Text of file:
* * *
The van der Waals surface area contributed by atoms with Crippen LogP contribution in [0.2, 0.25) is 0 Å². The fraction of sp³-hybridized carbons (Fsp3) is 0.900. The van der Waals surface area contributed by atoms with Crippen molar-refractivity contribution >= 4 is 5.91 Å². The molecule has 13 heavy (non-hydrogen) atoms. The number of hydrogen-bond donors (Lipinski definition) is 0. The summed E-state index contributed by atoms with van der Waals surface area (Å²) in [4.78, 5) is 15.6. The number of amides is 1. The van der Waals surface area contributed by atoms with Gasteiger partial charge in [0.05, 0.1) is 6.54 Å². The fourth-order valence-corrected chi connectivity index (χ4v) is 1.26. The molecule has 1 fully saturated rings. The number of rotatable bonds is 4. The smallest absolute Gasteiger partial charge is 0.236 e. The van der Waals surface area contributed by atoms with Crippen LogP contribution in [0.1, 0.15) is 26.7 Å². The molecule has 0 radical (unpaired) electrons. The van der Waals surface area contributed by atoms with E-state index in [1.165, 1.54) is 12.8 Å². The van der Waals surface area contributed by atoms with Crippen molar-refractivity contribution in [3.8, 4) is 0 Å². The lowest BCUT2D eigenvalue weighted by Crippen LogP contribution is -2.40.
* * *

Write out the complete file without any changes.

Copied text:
The van der Waals surface area contributed by atoms with Crippen LogP contribution in [0.2, 0.25) is 0 Å². The fraction of sp³-hybridized carbons (Fsp3) is 0.900. The van der Waals surface area contributed by atoms with Crippen molar-refractivity contribution >= 4 is 5.91 Å². The molecule has 13 heavy (non-hydrogen) atoms. The number of hydrogen-bond donors (Lipinski definition) is 0. The summed E-state index contributed by atoms with van der Waals surface area (Å²) in [4.78, 5) is 15.6. The number of amides is 1. The van der Waals surface area contributed by atoms with Gasteiger partial charge in [0.05, 0.1) is 6.54 Å². The fourth-order valence-corrected chi connectivity index (χ4v) is 1.26. The molecule has 1 fully saturated rings. The number of rotatable bonds is 4. The smallest absolute Gasteiger partial charge is 0.236 e. The van der Waals surface area contributed by atoms with Crippen LogP contribution in [0.1, 0.15) is 26.7 Å². The molecule has 0 radical (unpaired) electrons. The van der Waals surface area contributed by atoms with E-state index in [1.165, 1.54) is 12.8 Å². The van der Waals surface area contributed by atoms with Crippen molar-refractivity contribution in [3.8, 4) is 0 Å². The lowest BCUT2D eigenvalue weighted by Crippen LogP contribution is -2.40.